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Network Propositions
2800 - 2879


2800
Irreversible, non-equilibrium processes can give rise to organisation.


2801
While, far from equilibrium, global entropy increases, ordered behaviour may occur in the very processes of randomisation.


2802
In the case of thermodiffusion, the rate of internal entropy production is at its lowest value when the final concentration gradient of the gases is established.


2803
When they are far from equilibrium, steady-states which are pushed out of balance, may become unstable.


2804
From any infinite set, one may create a new set which has more elements than the original set.


2805
If, from any given set (finite or infinite), one can create a new set which has more elements than the original one, then this process can be repeated; that is, from the new set we can create a set with still more elements, and so on ad infinitum. We have generated, in effect, an infinite hierarchy of infinite sets, in which each new set (of subsets) has a greater power than the one from which it was derived. Sets are generative ... that is, propositions are generative.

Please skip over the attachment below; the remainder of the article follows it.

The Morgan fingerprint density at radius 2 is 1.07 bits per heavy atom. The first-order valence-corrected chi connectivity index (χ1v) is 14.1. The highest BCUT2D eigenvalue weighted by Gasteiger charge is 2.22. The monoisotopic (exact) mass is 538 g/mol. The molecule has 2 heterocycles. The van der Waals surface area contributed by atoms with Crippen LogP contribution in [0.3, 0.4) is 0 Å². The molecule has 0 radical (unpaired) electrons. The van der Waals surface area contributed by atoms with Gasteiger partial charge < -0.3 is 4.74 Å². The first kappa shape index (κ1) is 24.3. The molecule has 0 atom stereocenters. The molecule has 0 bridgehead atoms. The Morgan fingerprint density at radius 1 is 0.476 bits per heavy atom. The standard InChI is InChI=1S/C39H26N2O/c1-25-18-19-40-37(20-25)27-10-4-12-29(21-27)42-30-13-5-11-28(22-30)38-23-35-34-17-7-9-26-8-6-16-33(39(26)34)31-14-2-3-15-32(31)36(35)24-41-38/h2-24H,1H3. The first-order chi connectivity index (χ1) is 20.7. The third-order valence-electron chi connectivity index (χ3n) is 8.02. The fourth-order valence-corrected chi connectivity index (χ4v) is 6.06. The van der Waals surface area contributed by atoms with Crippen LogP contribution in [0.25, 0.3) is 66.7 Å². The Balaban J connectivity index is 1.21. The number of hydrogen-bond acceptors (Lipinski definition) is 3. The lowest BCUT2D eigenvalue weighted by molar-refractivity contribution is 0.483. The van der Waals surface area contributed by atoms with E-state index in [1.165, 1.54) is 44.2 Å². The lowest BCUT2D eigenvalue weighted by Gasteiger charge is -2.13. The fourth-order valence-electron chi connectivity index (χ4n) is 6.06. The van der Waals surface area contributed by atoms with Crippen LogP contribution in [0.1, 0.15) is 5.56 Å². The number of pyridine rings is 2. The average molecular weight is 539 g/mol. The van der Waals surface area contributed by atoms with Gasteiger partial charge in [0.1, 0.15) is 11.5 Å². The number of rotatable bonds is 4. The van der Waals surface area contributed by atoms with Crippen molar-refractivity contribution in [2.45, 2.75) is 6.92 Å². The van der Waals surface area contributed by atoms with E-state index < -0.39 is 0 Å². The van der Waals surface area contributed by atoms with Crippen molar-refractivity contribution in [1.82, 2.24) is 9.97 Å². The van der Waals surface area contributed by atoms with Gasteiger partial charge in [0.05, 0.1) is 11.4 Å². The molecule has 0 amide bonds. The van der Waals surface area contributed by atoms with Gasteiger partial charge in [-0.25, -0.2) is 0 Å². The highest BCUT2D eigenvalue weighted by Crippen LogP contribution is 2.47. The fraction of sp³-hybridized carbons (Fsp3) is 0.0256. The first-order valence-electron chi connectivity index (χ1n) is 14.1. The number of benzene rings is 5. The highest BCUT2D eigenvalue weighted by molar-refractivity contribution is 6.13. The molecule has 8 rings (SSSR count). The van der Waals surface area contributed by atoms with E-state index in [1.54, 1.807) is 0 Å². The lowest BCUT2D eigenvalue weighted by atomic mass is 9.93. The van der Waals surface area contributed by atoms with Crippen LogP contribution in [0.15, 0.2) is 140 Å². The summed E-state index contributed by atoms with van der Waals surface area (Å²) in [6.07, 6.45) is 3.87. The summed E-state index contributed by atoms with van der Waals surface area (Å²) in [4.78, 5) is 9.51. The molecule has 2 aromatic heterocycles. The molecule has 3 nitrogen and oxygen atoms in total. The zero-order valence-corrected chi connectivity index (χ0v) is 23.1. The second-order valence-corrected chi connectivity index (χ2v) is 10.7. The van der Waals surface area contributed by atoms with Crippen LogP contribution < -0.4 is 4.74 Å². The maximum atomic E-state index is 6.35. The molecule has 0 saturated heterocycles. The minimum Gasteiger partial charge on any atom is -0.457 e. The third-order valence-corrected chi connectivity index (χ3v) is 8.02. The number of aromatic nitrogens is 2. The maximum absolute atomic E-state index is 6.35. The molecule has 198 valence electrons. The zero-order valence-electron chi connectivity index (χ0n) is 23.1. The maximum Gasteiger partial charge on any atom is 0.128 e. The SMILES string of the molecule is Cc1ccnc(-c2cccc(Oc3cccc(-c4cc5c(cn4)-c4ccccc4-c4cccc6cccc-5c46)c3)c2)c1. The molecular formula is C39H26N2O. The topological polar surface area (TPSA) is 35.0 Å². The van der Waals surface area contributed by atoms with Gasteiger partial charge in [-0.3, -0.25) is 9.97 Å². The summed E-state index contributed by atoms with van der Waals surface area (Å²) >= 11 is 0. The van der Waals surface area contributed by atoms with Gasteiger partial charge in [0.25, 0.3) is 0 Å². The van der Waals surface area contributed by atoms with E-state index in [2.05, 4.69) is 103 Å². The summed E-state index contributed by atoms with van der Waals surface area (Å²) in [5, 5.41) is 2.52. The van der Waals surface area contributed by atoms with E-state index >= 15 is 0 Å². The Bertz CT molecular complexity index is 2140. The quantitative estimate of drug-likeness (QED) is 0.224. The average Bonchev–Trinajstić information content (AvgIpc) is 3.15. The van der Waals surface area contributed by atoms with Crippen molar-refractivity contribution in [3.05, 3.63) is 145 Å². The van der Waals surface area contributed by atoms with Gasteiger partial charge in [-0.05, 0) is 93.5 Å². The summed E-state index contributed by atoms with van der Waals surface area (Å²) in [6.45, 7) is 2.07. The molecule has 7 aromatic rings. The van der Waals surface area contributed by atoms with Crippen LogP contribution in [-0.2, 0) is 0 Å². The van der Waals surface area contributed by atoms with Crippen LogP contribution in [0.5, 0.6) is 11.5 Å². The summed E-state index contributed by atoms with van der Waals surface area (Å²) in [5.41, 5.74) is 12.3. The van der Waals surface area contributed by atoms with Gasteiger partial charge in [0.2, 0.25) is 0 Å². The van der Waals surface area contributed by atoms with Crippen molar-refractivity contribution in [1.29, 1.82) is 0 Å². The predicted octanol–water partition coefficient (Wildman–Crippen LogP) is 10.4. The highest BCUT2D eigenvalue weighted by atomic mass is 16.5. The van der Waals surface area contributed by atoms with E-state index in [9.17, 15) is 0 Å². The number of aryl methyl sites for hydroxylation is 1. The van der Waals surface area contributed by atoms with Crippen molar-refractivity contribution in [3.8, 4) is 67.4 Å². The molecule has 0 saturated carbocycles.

2806
Infinite sets are of powers, rather than of numbers ... and of mind rather than of physicality: But, as all things finite are subsets of infinite powers, all things possible finitely are possible infinitely.


2807
All sets of the same power can be matched with one another on a 1:1 basis, while sets of different power cannot be so matched: But, as existence is an Absolute, each aspect is wholly in each other aspect and can be matched on a 1:1 basis. The first rule applies to differentiation of power, and the second rule applies to the absolute singularity of power.